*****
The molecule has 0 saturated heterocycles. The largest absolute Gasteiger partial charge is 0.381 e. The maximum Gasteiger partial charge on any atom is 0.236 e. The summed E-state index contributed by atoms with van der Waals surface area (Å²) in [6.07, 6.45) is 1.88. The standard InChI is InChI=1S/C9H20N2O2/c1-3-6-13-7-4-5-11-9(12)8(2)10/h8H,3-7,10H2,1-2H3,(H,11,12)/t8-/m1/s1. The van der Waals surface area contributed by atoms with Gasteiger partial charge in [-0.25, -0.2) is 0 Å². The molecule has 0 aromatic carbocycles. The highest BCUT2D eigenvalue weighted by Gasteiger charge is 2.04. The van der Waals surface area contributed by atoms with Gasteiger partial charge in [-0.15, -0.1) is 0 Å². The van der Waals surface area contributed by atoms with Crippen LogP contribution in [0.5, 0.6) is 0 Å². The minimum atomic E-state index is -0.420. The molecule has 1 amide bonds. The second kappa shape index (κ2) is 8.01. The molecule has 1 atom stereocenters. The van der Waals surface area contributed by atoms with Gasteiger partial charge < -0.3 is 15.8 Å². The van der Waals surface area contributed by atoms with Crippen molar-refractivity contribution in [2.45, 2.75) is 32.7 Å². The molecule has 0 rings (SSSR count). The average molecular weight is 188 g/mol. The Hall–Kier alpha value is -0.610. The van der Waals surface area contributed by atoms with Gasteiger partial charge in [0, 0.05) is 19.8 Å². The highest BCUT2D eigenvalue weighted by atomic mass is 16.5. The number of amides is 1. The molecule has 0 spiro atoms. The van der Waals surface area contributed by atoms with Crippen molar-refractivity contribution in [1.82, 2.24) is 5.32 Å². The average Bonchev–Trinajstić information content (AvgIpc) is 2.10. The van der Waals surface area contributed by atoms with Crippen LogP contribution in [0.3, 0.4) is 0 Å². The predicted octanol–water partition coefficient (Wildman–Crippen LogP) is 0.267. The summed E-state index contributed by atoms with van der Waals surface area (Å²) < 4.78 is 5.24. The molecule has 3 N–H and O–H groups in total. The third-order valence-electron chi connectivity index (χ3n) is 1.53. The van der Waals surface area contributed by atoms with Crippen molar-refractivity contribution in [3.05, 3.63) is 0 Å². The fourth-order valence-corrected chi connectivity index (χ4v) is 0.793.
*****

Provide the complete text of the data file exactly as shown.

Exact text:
The molecule has 0 saturated heterocycles. The largest absolute Gasteiger partial charge is 0.381 e. The maximum Gasteiger partial charge on any atom is 0.236 e. The summed E-state index contributed by atoms with van der Waals surface area (Å²) in [6.07, 6.45) is 1.88. The standard InChI is InChI=1S/C9H20N2O2/c1-3-6-13-7-4-5-11-9(12)8(2)10/h8H,3-7,10H2,1-2H3,(H,11,12)/t8-/m1/s1. The van der Waals surface area contributed by atoms with Gasteiger partial charge in [-0.25, -0.2) is 0 Å². The molecule has 0 aromatic carbocycles. The highest BCUT2D eigenvalue weighted by Gasteiger charge is 2.04. The van der Waals surface area contributed by atoms with Gasteiger partial charge in [-0.15, -0.1) is 0 Å². The van der Waals surface area contributed by atoms with Crippen LogP contribution in [0.5, 0.6) is 0 Å². The minimum atomic E-state index is -0.420. The molecule has 1 amide bonds. The second kappa shape index (κ2) is 8.01. The molecule has 1 atom stereocenters. The van der Waals surface area contributed by atoms with Gasteiger partial charge < -0.3 is 15.8 Å². The van der Waals surface area contributed by atoms with Crippen molar-refractivity contribution in [2.45, 2.75) is 32.7 Å². The molecule has 0 rings (SSSR count). The average molecular weight is 188 g/mol. The Hall–Kier alpha value is -0.610. The van der Waals surface area contributed by atoms with Gasteiger partial charge in [0, 0.05) is 19.8 Å². The highest BCUT2D eigenvalue weighted by atomic mass is 16.5. The number of amides is 1. The molecule has 0 spiro atoms. The van der Waals surface area contributed by atoms with Crippen molar-refractivity contribution in [1.82, 2.24) is 5.32 Å². The average Bonchev–Trinajstić information content (AvgIpc) is 2.10. The van der Waals surface area contributed by atoms with Crippen LogP contribution in [0.3, 0.4) is 0 Å². The predicted octanol–water partition coefficient (Wildman–Crippen LogP) is 0.267. The summed E-state index contributed by atoms with van der Waals surface area (Å²) < 4.78 is 5.24. The molecule has 3 N–H and O–H groups in total. The third-order valence-electron chi connectivity index (χ3n) is 1.53. The van der Waals surface area contributed by atoms with Crippen molar-refractivity contribution in [3.05, 3.63) is 0 Å². The fourth-order valence-corrected chi connectivity index (χ4v) is 0.793.